Boys passing round nude photos of their classmates, girls being touched inappropriately in school corridors and a culture of sexual harassment so pervasive that children see little point in reporting it – Ofsted’s ‘Review of Sexual Abuse in Schools and Colleges’ makes for disturbing reading.
It should go without saying that schools have a legal duty to keep children safe, but Ofsted found that 80% of girls and 40% of boys felt under pressure to share explicit images of themselves. Sexualised behaviour is rife, with over 90% of girls and over 70% of boys stating that sexual name-calling was common. Pupils also feel that RSE (Relationships and Sex Education, compulsory in all secondary schools since 2020) offers too little to late. Teachers are no more positive, feeling ill-equipped and ill at ease delivering the subject. It comes hot on the heels of a NASUWT/Radio 4 questionnaire in which almost one third of teachers reported having witnessed peer on peer sexual abuse and almost one in ten saw it on a weekly basis.
I am not sure if any comfort can be gleaned from the fact that only about one quarter of perpetrators of sexual abuse are under 18, and only 1.3% of permanent exclusions are for sexual misconduct. The latter could of course mean that most harassment goes under the radar, not least as many pupils are unwilling to report it out of fear, embarrassment, guilt or just a lack of confidence that anything will be done. The report, quite rightly, therefore, advises schools to “assume” sexual harassment goes on, even without specific concrete evidence.
But what more can be done?
Firstly, staff and pupils need to fully understand what sexual harassment is. The report, sensibly, identifies a continuum of issues which start with the one-off inappropriate comment, through to incidents which are deemed problematic, abusive or coercive, through to full sexual violence. Clearly, there is an escalation in seriousness from what’s intended as a “joke” through to sexting, upskirting all the way to coercion.
The Department for Education guidance on sexual violence and harassment encourages staff not to dismiss sexual comments as “banter”, “just having a laugh” or “boys being boys”, but the one-off inappropriate comment is obviously very different from a coercive, physical act, and the two must be dealt with proportionately and appropriately.
The DfE guidance provides a good definition of sexual harassment: unwanted sexual conduct which, “violates a child’s dignity” and makes a child feel, “intimidated, degraded or humiliated”. Knowledge and understanding clearly make a good starting point.
Secondly, we need to urgently and significantly improve the delivery of RSE lessons, for which staff need proper training. Until the latter happens, RSE will remain largely ineffective, unpopular and undervalued by pupils and staff.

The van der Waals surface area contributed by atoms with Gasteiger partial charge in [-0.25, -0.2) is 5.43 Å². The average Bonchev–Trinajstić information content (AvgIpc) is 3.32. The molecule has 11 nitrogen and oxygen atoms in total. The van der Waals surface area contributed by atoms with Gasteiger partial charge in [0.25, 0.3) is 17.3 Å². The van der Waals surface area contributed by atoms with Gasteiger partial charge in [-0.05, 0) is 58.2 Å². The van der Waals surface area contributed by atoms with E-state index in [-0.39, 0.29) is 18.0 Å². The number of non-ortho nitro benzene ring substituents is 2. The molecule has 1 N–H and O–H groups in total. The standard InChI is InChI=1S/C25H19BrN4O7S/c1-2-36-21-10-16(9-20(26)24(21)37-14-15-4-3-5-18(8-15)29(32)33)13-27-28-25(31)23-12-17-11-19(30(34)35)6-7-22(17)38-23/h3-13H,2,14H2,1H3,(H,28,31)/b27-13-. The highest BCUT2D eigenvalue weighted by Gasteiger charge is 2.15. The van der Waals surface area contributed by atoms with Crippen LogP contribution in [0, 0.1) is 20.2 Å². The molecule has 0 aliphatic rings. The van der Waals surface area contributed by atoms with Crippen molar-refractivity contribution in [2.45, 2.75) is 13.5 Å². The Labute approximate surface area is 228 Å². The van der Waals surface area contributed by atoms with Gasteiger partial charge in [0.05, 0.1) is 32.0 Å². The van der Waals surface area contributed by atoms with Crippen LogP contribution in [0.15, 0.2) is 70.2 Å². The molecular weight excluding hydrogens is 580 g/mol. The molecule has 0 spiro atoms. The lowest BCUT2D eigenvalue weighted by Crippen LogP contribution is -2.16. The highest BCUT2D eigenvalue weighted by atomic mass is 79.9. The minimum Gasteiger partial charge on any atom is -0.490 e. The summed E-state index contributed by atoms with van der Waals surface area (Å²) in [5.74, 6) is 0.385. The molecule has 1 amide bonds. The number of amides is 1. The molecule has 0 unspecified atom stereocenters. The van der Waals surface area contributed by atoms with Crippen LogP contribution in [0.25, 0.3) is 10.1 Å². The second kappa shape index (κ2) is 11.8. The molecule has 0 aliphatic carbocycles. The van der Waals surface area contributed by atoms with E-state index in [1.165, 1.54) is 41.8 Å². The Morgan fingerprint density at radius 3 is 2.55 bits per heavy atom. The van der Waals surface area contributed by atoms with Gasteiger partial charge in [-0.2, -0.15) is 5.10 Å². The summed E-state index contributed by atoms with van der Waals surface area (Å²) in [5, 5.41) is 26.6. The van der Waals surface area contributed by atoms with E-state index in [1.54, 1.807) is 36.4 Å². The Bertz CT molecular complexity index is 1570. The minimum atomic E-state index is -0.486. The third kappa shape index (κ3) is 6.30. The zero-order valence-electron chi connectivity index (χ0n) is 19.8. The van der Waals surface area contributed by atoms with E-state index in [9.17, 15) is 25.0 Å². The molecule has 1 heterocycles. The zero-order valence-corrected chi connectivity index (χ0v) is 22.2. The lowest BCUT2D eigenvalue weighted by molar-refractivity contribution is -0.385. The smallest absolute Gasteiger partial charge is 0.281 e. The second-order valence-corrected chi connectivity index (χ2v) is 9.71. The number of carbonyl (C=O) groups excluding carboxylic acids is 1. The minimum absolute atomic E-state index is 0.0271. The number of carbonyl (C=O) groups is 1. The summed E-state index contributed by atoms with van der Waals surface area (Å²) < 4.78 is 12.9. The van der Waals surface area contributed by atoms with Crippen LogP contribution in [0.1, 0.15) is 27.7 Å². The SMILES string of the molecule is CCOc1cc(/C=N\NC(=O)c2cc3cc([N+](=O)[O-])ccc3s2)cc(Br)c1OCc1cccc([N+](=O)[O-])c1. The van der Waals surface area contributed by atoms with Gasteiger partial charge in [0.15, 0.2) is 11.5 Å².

RSE lessons must include showing clearly what is acceptable or unacceptable in a friendship and relationship, and must also explain the law, which is there primarily to protect young people. Whilst many youngsters have a vague notion of the concept of “consent”, very few realise that the sending of an indecent image of a person under 18, even of themselves, is illegal, and to send one of another person without their consent could result in being placed on the Sex Offenders Register.
Next, where incidents do occur, schools must be prepared to use disciplinary sanctions. Punishing something sends out a clear message that the behaviour is wrong, as well as proving publicly that a school will protect its pupils. The fact that much “sexting” happens outside of school should not, if it impacts on pupils in the school, prevent disciplinary action being taken. The statutory guidance on exclusions confirms that, “actions outside of school can be considered grounds for exclusion”, whilst the guidance also reminds Heads that, “they must have regard for the interests of other pupils [and adults] at the school”.
Finally, and most difficult to achieve, we must create a school environment in which pupils feel comfortable enough to report and discuss harassment, but also where such incidents are unlikely to occur. We must be clear that any actions which cause upset, humiliation or intimidation will not be tolerated. Sexual bullying is totally unacceptable, as is racial or homophobic bullying, but so too is bullying because children are big or small, rich or poor, clever or not clever, because they are weak, different or because of the colour of their hair.
Ofsted’s report is a shocking indictment of behaviour in our schools. We must act now to make sure they are places where all pupils feel respected, not intimidated.
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